The University of Texas Libraries has announced the winners of the 2020 Signature Course Information Literacy Award.
The award recognizes exemplary student work that achieves the learning outcomes of the Signature Course information literacy requirement. Winning entrants demonstrated an ability to create and execute a research strategy, critically evaluate information and navigate the scholarly conversation. Judges are librarians and staff from the School of Undergraduate Studies and the Center for Skill and Experience Flags. Due to the current health crisis, this year’s awards ceremony was canceled.
Winning projects are placed in the open access repository Texas ScholarWorks where they are available for review.
First place was awarded to Thomas Jennings, a Biochemistry Honors and English freshman, for his paper “The Word Made Flesh in Zen and Anarchism.” Jennings self-nominated his paper, which was completed in Arturo De Lozanne’s fall 2019 course Originality in the Arts and Sciences. Jennings’ project was chosen for his use and synthesis of an impressive array of sources and his successful use of archival sources in particular. Dr. De Lozanne supported this project by saying "he artfully weaves together philosophical and spiritual writings by Ferlinghetti and his contemporaries, historical cultural movements, additional works of art, and his own analysis to make a compelling argument for the benefits of protecting nature.”
Brandon Curl, a Physics Honors sophomore, earned second place for his paper “Why is Gay Not Okay?” nominated by Arturo De Lozanne from the department of Molecular Biosciences. This paper was submitted in the Fall 2019 Signature Course Originality in the Arts and Sciences. Curl’s project developed out of a personal interest in the subject, and used a diverse set of sources. Dr. De Lozanne commended this project by saying "Brandon's paper successfully presents a complex and compelling comparison of two Texas universities' attitudes towards the LGBTQ+ population within their student body. Brandon went the extra mile to not only understand the legal details necessary to make his argument, but he also took care to equally address the emotional impact and social implications of these differing policies”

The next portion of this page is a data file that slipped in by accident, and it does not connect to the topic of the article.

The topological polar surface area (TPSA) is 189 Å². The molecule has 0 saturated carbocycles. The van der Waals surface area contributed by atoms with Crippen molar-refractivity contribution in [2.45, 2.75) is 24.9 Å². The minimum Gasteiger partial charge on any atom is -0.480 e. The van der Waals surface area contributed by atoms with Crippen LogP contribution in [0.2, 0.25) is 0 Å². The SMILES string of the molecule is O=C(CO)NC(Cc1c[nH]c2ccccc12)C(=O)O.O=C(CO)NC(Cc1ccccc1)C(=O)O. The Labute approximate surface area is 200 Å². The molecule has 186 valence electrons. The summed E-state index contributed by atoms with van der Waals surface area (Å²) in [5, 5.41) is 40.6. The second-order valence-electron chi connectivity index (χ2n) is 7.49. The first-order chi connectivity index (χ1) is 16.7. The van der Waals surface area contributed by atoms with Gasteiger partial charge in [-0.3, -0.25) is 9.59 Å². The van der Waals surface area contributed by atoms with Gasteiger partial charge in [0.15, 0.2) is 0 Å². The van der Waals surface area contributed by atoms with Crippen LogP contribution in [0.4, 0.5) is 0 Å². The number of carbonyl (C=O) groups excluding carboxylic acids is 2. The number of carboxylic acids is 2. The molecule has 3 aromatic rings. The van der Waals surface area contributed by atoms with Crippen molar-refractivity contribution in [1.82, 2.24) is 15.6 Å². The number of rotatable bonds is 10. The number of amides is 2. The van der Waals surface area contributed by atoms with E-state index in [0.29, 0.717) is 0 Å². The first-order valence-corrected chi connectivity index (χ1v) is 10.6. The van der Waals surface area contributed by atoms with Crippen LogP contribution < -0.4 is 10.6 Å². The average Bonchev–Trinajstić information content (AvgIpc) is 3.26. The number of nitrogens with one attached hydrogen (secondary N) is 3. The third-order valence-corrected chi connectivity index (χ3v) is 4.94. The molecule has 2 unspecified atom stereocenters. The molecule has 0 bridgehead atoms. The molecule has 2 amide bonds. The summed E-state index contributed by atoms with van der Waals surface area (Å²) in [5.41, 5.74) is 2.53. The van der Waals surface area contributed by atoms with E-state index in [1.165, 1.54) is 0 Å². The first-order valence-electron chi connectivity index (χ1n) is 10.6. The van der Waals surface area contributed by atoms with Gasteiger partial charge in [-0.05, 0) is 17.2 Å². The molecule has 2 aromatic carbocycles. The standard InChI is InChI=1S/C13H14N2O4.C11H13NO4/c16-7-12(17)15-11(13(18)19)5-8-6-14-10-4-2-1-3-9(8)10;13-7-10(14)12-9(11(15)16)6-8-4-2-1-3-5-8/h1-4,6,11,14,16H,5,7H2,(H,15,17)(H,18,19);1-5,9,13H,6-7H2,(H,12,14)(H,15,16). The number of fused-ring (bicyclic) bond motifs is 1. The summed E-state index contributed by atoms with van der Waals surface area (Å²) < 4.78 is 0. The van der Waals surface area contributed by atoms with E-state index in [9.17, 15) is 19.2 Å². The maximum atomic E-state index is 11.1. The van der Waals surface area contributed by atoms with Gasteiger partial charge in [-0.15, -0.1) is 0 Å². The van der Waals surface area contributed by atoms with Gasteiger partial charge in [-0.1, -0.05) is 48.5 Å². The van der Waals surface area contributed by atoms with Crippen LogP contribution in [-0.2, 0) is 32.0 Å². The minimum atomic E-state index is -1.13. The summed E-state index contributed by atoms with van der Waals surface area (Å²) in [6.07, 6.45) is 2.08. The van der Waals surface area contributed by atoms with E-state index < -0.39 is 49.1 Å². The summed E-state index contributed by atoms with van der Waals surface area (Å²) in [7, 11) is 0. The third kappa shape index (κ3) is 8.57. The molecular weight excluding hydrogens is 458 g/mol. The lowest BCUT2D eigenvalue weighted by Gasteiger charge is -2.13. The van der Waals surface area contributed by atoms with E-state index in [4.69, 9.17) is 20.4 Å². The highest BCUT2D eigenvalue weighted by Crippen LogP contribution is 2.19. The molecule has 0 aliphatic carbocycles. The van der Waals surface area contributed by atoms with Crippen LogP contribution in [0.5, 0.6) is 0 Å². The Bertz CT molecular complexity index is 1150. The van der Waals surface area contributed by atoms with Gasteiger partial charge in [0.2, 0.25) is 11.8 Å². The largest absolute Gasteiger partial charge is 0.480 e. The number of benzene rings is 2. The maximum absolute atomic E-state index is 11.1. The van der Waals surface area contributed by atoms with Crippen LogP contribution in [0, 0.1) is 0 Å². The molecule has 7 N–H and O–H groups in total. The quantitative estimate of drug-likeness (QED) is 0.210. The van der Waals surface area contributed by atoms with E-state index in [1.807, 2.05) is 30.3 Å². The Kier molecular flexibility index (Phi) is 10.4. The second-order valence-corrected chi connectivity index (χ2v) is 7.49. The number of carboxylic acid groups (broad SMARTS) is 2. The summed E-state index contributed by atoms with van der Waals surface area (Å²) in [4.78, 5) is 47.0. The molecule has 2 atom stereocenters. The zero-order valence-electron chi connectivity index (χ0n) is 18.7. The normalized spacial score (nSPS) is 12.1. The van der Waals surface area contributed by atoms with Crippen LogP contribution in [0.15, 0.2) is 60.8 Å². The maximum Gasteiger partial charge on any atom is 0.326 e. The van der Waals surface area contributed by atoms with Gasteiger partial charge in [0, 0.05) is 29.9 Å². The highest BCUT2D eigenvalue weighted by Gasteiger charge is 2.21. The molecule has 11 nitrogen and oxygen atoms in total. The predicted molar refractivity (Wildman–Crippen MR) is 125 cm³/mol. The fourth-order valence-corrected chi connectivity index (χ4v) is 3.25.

Joseph Punske (RTF Freshman), Hriman Shah (Biochemistry Sophomore) and Kevin Buck earned third place for the collaborative work, “The effect of the structure of Jazz Music on Anxiety.” The paper was nominated by Laura I. Gonzalez from the Department of Integrative Biology, and was completed for her fall 2019 course, “Scientific Inquiry Across Disciplines.” Buck, Punske and Shah’s project was chosen for their excellent literature review and novel research question that is absent in the existing literature. Dr. Gonzalez praised the project, saying "Students demonstrated amazing creativity in developing their question, methodology and analysis. They used scholarly journals to reference their methods and ideas. The whole final product is one of the best examples of how to ask interesting scientific questions and use interdisciplinary approaches to tackle them.”
The Libraries congratulates all of this year’s winners.